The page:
People who listen to my radio show know that I am a huge believer in doing maintenance to a vehicle. When I talk to listeners who have unusually high mileage cars, there is always one common denominator, and that is they are diligent with their maintenance habits. I had a listener about to click over one million miles in a Tacoma recently, and yes, he had great maintenance practices.
Every April, the non-profit Car Care Council brings attention to the importance of doing routine maintenance on your vehicle. In 2015 they looked at cars all across the country, and an astounding 84% of them needed service or repairs. Some of those were minor like windshield wiper blades, but others were more serious and alarming.
The most common problems found were lack of or worn fluids.
This is the most basic thing a person can do and something that anyone old enough to have a driver’s license can do. Another very common problem they found was air filters that needed replacement. Again, this is something most people can do on most cars, and people just don’t realize how much damage dirt can do to an engine.
Proper maintenance of your car takes willpower. It is not something people look forward to doing, especially those who have to take their car in for service. In tough economic times, people tend to put their car maintenance on the back burner. In many cases, people don’t realize that it will cost them a lot more down the road in repairs, many of which could have been avoided had they just taken the time to do what they were supposed to do.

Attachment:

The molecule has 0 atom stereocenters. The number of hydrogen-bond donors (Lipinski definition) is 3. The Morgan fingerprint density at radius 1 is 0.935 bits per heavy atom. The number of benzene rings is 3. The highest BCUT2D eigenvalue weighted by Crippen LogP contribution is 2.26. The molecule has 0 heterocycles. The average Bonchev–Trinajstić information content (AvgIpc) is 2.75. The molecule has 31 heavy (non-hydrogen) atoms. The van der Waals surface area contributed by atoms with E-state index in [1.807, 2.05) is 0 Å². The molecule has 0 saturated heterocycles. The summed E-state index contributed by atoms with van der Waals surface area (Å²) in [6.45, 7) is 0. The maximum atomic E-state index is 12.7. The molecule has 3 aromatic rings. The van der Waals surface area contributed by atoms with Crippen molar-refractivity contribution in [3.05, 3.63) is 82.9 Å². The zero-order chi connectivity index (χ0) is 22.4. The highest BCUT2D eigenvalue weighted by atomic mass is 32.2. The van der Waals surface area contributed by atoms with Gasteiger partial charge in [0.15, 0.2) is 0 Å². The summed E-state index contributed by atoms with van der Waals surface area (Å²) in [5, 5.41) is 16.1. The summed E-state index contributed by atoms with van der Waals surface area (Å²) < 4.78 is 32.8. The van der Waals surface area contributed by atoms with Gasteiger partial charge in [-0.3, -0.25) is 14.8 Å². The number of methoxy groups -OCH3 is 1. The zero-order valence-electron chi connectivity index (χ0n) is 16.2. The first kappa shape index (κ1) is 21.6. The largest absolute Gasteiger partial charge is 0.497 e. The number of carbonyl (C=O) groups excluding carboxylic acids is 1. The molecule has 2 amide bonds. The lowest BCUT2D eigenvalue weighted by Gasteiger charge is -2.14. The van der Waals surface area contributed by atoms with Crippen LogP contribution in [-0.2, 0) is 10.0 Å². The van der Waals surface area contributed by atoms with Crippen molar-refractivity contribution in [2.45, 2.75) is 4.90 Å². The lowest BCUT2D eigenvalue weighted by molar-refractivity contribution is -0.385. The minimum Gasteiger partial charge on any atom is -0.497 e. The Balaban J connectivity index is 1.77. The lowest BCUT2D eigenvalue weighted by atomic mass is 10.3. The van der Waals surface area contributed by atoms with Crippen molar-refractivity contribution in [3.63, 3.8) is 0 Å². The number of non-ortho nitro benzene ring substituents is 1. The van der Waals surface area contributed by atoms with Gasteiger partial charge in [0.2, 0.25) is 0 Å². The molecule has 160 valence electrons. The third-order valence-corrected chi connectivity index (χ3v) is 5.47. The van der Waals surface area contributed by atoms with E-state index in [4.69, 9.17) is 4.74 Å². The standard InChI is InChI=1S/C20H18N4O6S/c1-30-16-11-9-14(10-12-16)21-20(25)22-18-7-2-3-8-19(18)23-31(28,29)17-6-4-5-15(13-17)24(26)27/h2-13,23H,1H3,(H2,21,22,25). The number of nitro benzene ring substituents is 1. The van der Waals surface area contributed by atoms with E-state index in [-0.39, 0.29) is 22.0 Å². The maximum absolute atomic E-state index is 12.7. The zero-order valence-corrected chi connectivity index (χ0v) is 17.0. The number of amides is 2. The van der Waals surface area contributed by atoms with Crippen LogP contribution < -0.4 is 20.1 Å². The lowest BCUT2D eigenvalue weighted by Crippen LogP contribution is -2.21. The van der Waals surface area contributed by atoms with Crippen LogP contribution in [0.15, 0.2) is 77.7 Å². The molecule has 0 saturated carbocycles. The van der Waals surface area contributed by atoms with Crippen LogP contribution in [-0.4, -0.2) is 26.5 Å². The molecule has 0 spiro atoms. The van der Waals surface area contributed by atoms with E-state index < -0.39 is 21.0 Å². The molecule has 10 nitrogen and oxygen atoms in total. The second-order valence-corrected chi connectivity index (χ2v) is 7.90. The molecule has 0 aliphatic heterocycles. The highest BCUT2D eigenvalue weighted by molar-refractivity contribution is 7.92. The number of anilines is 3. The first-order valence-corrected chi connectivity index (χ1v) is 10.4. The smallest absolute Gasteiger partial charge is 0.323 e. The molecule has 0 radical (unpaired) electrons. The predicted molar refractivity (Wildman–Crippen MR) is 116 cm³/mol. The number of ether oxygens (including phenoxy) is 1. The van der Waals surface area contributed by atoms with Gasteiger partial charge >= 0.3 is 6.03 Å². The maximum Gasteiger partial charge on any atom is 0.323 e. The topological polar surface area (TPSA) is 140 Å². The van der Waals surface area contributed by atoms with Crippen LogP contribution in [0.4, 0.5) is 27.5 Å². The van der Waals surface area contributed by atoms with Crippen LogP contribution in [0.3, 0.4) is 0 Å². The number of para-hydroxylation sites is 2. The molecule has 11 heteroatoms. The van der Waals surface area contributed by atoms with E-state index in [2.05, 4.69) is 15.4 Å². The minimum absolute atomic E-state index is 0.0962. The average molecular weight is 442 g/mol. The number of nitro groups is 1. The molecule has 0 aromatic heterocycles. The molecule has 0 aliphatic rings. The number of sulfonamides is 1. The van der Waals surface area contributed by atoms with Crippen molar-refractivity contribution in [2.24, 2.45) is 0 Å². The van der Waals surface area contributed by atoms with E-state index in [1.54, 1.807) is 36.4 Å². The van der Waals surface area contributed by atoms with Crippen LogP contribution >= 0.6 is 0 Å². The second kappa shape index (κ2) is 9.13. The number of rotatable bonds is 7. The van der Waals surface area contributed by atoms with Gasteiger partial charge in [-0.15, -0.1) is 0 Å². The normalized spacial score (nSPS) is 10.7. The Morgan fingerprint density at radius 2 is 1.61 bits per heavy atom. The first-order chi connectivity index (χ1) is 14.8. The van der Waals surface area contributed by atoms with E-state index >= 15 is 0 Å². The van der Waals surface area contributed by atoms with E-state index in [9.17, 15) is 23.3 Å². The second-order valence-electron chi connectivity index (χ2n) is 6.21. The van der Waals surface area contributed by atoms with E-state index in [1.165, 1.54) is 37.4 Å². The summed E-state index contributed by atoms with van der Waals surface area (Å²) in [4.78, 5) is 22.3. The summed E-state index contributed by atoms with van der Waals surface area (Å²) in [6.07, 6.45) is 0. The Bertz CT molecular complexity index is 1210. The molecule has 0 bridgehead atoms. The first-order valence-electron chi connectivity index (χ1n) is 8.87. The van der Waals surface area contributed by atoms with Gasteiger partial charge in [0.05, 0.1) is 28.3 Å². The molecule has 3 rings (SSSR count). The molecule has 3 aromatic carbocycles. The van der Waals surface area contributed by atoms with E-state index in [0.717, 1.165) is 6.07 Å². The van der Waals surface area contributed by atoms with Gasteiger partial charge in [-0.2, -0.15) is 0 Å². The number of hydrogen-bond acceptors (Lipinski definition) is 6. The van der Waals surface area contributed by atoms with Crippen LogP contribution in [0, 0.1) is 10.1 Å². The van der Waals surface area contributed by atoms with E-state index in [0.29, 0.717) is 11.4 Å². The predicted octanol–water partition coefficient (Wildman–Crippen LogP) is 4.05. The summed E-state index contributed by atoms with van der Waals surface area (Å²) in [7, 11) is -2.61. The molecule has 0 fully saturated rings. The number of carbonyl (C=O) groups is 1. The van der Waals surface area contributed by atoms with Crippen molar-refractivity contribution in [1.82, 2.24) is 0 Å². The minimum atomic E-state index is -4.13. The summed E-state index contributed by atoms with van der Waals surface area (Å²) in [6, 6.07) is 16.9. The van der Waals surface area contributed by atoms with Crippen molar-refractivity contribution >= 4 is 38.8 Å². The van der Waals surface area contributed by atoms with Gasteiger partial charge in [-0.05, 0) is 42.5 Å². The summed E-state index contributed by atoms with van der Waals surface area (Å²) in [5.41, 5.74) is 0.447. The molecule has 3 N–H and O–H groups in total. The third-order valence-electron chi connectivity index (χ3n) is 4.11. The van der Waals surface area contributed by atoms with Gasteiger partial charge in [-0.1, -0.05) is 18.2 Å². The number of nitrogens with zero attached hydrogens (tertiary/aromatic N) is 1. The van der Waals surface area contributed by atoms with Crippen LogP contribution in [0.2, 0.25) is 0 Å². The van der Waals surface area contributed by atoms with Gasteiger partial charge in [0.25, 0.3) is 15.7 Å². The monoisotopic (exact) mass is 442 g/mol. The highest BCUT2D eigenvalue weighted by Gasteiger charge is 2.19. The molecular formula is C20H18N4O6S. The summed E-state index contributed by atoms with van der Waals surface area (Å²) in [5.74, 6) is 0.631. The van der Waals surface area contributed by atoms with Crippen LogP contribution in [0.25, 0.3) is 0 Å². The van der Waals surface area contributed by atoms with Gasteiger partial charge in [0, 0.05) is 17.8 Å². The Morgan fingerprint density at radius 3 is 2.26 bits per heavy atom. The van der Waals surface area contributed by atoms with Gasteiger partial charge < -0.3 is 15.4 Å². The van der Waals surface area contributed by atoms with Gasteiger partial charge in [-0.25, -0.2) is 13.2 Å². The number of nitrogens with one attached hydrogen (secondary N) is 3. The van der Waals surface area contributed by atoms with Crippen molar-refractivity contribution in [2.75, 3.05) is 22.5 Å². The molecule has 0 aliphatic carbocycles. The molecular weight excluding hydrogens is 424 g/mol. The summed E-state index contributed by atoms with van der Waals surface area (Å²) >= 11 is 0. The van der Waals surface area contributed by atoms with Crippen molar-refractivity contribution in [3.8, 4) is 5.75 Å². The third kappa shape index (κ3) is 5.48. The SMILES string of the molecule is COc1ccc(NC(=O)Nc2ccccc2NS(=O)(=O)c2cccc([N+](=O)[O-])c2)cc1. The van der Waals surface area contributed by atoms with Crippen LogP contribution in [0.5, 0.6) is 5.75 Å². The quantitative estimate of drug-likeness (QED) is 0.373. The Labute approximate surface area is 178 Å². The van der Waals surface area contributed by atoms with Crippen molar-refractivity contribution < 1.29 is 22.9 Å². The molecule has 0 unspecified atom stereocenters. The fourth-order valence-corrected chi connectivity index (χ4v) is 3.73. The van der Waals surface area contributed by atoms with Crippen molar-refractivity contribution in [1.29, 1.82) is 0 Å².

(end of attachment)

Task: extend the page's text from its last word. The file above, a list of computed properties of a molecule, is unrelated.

Many repairs can be avoided by just taking a little time to visit your favorite service provider.
For instance, most every repair shop and certainly every dealership service department can test your battery to tell you exactly how much life is left. If your battery is almost shot, it is so much cheaper to replace it while it is still working, than to let it completely fail requiring a wrecker. It could also strand you in a very unsafe area. Other things like a visual inspection by a professional technician can prevent breakdowns too, like looking for frayed belts or hoses that are worn.
A new national poll conducted by Kelson Research shows that most Americans think newer cars should go 200,000 miles, and the truth is most will, but only if proper maintenance practices are followed.
Your fluids are one of the most important things if you want your car to last.
Of course, oil is essential to long engine life and you should get in the habit of checking it if you don’t already. Worn oil can be a killer and not give your internal engine parts the protection they need, especially in hot weather. Coolant is also extremely important. A lack of coolant can cause your engine to overheat and result in your engine being ruined. Power steering fluid, transmission fluid, and brake fluid are all things you should check. Most cars have yellow letters stamped prominently on the caps of things that you need to pay attention to.
Be sure to find out if your car has a timing belt or chain.
Most that have belts call for replacing them prior to 100,000 miles. Sadly, I hear from people every week who don’t think about their timing belt until it breaks, and most of the time they are looking at an entire engine replacement when this happens.
If you have children, teach them how to check their fluids so down the road, they will be used to doing that and will take better care of their own car.
Make a resolution to take better care of your car, it will go farther with fewer issues, and will certainly save you money!